Wednesday, April 29, 2009

right to complaint

(prompted by discussion of porn use at GoGaRuCo - see here, here)

Quick thought: It's not that the community needs to ensure offensive content never happens, or that the community needs to find a single standard of what is appropriate.

The key is the right to complain safely. When complaints are predictably met with accusations of "overreacting", "political correctness", and "intolerance", the resulting message is: Be like us, be silent, or leave.

If you reject the criticism, then try something like, "I think you're wrong, but I accept your right to complain." Complaint is feedback, it's a legitimate part of a community's communication.

(Let me clarify that I've had mostly really good experiences in the software communities I participate in!)

12 comments:

Anonymous said...

Yawn. You weren't there, it was a good talk, nobody cared about the imagery. All the questions at the end were technical. Get over it.

bwinton said...

@anonymous: I think you misspelt "Be like us, be silent, or leave."

Next time, maybe you could try going for "I think you're wrong, but I accept your right to complain." instead, and see what happens.

(My apologies in advance if you actually meant your comment in jest. It's getting harder and harder to tell who's being ignorant, and who's trying to be funny these days.)

Noons said...

Hmmmmm......

Sounds like Anon needs to wake up to the "right to complain".
The end questions/results are not the issue. The right of anyone to complain is. When that is met with "yawn", all is proven.

Lee said...

Catherine, you mean, like that? :-(

Catherine said...

I swear - I did not anonymously leave a comment on my own blog to fabricate evidence for my claim that not everybody in the community knows how to receive a complaint...

It sure looks like I did, though, doesn't it?

D'gou said...

Catherine: Hypothetically, yes, it would be possible that you left such a comment. In the real world, not a ghost of a chance.

Beth E said...

Catherine, for what it's worth, I did not assume that you left that comment yourself. I see that attitude a lot, especially in this context. People like to not only negate others' complaints, but after the fact, say, 'it was nothing, no one had a valid complaint in the end, get over it...' even if they have to seek you out 'offsite' on your own blog. Frankly, IMO, that reflects much more badly on them than the ones they're trying to oppress.

mdzlog said...

It is the responsibility of a community to support its members in exercising their rights, including their right to object to behavior, and to hold the community accountable for setting standards.

Intolerance of critique is a sign of a diseased community.

Anonymous said...

But silly, they are just complaining in response.. You don't seem to be accepting their complaints charitably!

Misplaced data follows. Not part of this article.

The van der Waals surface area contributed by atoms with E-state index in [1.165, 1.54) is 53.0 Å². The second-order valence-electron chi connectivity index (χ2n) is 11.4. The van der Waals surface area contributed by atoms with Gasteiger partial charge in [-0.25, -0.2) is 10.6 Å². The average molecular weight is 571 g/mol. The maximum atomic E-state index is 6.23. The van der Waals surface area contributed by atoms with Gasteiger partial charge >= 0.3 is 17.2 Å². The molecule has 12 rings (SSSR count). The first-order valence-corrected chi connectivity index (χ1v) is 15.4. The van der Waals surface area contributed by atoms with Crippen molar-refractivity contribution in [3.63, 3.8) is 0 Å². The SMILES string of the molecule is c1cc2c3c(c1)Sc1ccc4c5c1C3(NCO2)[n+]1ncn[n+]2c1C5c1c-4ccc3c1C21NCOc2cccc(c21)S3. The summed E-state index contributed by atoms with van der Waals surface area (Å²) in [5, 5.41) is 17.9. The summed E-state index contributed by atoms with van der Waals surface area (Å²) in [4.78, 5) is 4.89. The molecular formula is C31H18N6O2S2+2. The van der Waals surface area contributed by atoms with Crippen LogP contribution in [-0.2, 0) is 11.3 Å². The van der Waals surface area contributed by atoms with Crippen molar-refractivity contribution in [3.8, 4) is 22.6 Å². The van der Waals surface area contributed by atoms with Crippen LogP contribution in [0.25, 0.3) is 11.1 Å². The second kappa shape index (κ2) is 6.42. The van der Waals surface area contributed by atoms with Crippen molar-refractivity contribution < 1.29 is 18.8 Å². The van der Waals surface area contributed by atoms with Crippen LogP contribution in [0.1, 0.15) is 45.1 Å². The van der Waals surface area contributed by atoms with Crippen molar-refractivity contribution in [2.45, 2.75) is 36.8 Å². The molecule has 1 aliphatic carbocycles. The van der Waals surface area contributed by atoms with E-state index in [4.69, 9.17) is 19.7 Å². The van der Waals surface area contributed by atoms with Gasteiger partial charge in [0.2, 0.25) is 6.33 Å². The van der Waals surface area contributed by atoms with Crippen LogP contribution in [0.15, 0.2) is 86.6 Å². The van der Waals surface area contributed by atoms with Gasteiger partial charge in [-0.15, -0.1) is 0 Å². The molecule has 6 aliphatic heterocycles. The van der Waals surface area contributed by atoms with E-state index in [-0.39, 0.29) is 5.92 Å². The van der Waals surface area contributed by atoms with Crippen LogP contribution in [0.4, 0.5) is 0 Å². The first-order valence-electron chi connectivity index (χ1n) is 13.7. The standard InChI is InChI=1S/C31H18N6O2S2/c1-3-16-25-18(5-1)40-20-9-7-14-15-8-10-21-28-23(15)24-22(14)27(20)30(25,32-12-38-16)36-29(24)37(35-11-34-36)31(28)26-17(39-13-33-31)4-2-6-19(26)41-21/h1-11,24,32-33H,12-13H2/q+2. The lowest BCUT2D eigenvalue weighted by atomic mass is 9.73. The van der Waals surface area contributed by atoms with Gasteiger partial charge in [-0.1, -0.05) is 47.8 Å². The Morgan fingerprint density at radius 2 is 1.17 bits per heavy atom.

mdzlog said...

There is a difference between complaining about someone's behavior, and complaining about their right to speak out. A strict interpretation seems like a paradox, but it isn't. Objecting to behavior is critique. Suppressing objection is tyranny.

Nathan Nutter said...

Excellent response Catherine. I was trying to read the post from Sara(h) but got tired of the comments. Yours should be the summary, people need to feel like they can object or it means that they don't feel like peers in a community.

I personally don't think the use of sexual imagery is absolutely wrong. I also don't think that just because someone objects means I should change something I've created.

I do agree that the slides were poorly done. The topic was supposed CouchDB but all I *saw* was obnoxious pictures. One or two could have been used for shock/humor but not in the amount that he used.

Anonymous said...

(I'm NOT the original 'Anonymous' above)

The following is not intended as criticism of any specific person or people, and might not even apply to many people. However...

If there's a right to complain, and a right to disagree respectfully with complaints, there ought to be a right to complain while simultaneously emphasizing that the complaint doesn't have to invalidate as a human being the person whose action is complained about.

Otherwise it's too easy to get into anti-constructive complaint cycles
that implicitly or explicitly devalue other people.

Even merely seeming to leap to call someone a sexist pig can easily (seem to) devalue the object of the complaint as a human being.

If someone wants to say, 'oh yeah? Well I'm absolutely sure everyone who ever seems a sexist pig meant to devalue other people first!' then that's just falling into the trap of encouraging your opponent to harden his/her position by making the fight as harsh and negative as possible. Better to leave room for people to calmly and gently listen and even maybe evolve their positions without feeling that doing so would have to be giving in to people who are intentionally throwing large amounts of insult as nastily as possible.

Is this ironic, when you might feel that the other person insulted and devalued you first? Sure! But do you want to encourage other people to consider changing, or do you just want to be as nasty as possible?